Understanding the two dictatorships: report from the joint seminar of the Konrad Adenauer Foundation and CHR
On April 9, the Konrad Adenauer Foundation and Center for Historical Research held a seminar on the history of understanding two dictatorships: the Nazi and the dictatorship of the SED. The seminar was opened by Corinna Giza, an employee of the German Consulate General in St. Petersburg, who stressed that the politics of memory conducted by the state always has a great influence on culture. Post-war Germany pays great attention to historical enlightenment concerning the politics of memory. Nowadays the crimes of the regimes and the memory about the victims play a crucial role in the Federal Republic of Germany: many institutions and organizations are engaged in preserving testimonies and memories for future generations. The foundation for understanding the dictatorship of the SED constitutes an especially important part of these studies. Long-term DAAD associate professor Dietmar Wulff, who participated in the seminar, spoke about the importance of working with the historical past, which never passes, cannot be overcome, and cannot be fully comprehended. Working with the past is an ongoing struggle, interaction and the formation of a definite attitude towards history.
The paper of the seminar was presented by Dr. Nancy Ares, Deputy Commissioner for the Comprehension of the SED dictatorship in Saxony. Dr. Ares began her speech by asking why we should remember our past. The answer is that memory and memories relate to the present; it is impossible to understand 'today' without paying attention to 'yesterday'. German history associated with the comprehension of the two dictatorships, has more than 70 years history but the journey that Germany has made was very hard. From 1945 to 1989 there were two different Germanies (FRG and GDR), two completely different memory policies. Since 1989 the united Germany has tried to connect the memory of the two dictatorships.
Immediately after the war the population was shocked to see the scale of the destruction, the crimes and the horrors of the concentration camps. However, this shock was not followed by a critical understanding of military events. The Nuremberg process set the agenda for those years. For an ordinary German, the events of 1945 meant defeat, not liberation. The blame for the crimes of the regime was shifted onto the shoulders of the system (on the Fuhrer and his entourage), while the people saw themselves in the role of the victim. Under Konrad Adenauer, the FRG admitted guilt. In 1951 the government declared the need to pay compensation to the victims; a step in the negotiation process with Israel was taken. Nevertheless, most of the former administration and bureaucratic apparatus held their seats in the government of the state, replacing the SS patches with formal business suits. Even in the Bundestag, a quarter of the deputies could consist of former members of the Nazi Party.
Requirements for change were first heard in the 1960s, thanks to students who were insisting on Nazi criminals prosecution. Thanks to civil initiatives memorials were created (for example, the Dachau Memorial Museum (KZ Gedenkstdtte Dachau) in 1965). An invaluable role was played by such figures as the judge and prosecutor Fritz Bauer, who organized the Auschwitz process and led the Remer case, Beate Klarsfeld, who tracked down Nazi criminals (such as Klaus Barbie and Kurt Lishka) and led the campaign to convict them. The actions of politicians have always been of great public interest. Take, for example, the widely known gesture of Willy Brandt, who on his state visit to Poland in 1970 knelt in front of the monument to the victims of the Warsaw ghetto.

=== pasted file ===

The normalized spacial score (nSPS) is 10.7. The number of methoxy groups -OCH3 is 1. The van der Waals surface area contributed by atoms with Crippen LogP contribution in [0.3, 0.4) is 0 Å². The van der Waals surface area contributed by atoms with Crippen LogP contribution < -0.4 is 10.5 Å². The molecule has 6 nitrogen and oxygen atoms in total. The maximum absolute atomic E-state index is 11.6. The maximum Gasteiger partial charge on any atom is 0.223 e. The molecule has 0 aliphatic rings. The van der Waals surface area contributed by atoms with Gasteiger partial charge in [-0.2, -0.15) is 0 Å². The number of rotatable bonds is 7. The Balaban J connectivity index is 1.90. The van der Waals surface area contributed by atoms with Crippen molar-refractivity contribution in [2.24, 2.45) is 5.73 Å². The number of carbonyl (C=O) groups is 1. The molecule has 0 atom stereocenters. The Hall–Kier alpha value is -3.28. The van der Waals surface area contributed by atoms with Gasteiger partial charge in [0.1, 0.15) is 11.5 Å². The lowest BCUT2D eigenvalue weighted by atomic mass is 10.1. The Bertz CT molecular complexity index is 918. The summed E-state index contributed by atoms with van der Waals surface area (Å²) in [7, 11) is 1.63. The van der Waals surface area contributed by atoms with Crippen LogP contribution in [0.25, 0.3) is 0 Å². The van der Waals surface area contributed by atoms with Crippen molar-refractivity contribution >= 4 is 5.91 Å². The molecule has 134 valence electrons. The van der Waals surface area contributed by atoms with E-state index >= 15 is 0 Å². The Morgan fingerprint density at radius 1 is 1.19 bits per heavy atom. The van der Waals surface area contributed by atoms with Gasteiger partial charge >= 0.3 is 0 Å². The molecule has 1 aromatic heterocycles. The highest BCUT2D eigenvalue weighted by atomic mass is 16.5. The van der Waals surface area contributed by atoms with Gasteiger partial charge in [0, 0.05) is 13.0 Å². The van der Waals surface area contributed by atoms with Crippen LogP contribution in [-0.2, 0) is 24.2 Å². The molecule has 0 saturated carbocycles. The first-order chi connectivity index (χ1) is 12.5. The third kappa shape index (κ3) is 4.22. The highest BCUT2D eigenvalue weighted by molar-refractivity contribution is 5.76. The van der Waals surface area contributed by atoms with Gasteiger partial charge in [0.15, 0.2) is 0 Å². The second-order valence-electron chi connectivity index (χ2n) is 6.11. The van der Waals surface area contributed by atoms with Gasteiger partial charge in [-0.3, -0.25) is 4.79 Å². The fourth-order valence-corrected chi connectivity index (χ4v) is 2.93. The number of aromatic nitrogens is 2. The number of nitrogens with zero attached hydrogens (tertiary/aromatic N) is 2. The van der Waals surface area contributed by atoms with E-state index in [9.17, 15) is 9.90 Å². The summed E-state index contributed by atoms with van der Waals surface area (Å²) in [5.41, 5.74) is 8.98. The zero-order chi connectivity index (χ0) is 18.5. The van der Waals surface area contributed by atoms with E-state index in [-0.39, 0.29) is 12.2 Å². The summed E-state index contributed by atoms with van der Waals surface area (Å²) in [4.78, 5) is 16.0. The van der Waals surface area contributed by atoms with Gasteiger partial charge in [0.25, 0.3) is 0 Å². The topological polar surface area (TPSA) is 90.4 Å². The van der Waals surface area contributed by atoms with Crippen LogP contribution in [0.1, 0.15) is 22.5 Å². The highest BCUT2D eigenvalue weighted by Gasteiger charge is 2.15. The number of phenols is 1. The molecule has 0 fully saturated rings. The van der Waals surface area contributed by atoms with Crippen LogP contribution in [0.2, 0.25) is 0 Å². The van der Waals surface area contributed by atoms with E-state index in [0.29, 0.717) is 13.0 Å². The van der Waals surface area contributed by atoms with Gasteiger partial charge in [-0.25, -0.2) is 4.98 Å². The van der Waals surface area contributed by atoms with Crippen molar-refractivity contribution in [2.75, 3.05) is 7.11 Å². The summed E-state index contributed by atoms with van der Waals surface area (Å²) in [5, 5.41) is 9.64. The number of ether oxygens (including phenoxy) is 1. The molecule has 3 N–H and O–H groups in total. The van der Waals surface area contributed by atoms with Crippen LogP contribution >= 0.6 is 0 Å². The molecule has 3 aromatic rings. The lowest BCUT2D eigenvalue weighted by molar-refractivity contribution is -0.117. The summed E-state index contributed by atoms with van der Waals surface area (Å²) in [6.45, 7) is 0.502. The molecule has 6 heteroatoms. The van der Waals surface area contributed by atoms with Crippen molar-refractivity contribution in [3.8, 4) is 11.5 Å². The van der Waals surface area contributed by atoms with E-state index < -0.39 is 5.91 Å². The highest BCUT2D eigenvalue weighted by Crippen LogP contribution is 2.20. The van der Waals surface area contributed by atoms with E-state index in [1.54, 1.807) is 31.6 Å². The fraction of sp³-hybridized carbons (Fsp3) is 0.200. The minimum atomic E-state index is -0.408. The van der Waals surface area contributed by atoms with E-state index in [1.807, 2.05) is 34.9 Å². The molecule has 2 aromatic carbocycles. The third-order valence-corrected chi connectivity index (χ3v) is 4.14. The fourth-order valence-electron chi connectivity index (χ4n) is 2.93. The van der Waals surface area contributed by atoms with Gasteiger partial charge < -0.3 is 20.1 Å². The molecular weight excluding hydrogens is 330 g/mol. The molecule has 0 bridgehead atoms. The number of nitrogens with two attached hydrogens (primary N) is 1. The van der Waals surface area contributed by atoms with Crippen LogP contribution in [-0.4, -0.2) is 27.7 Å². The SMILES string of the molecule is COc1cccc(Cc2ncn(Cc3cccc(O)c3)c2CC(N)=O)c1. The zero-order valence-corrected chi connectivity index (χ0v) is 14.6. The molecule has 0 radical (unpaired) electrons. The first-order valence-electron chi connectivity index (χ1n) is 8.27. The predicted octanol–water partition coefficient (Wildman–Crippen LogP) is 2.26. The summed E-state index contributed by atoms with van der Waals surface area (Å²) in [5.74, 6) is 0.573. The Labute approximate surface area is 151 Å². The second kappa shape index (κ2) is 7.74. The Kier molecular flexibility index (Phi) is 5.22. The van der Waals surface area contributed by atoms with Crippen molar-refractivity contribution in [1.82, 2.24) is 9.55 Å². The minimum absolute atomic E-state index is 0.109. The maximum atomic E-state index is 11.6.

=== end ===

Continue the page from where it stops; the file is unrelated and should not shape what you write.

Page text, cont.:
At the same time on the other side was the GDR, which did not see itself as the successor to the Reich. In East Germany the FRG was perceived as a concentration of fascism, with which the GDR did not identify itself. The Socialist Party of East Germany could pay pensions to the former persecuted, but if they spoke out against the Soviet government, this pension was taken away.
The time of the communist dictatorship is associated with a large number of instituted political affairs. With the fall of the regime, there was a great demand for their declassification. The possibility of opening the archives of the Stasi (which presented the truth about the past, gave the opportunity to rehabilitate the unjustly accused and the impulse to public understanding of the lessons of totalitarianism) was crucial for building a new democratic system. The difficulty was in the absence of a legal framework, because crimes were considered within the framework of the legislation of the GDR, and not FRG.
The unification of Germany required a new retrospect to form a common memory. The 1990s were the time of large representative monuments instead of small signs of memory. And at the same time, there was a question concerning the technology of memory. How official memory would be perceived: just as a ritual or it would be treated with respect and compassion? As Dr. Ares emphasized, today this issue is especially important. Projects such as “Yolocoast” discovered how indifferent the attitude to the past can be, how much it is connected with the ignorance of the past.
The seminar participants had an opportunity to compare the different forms of commemoration that exist in Germany and Russia, discuss the use of the policy of memory as a weapon of populism, the topic of personal and family memory, the problems associated with the secrecy of documents and also the civil initiative and its role.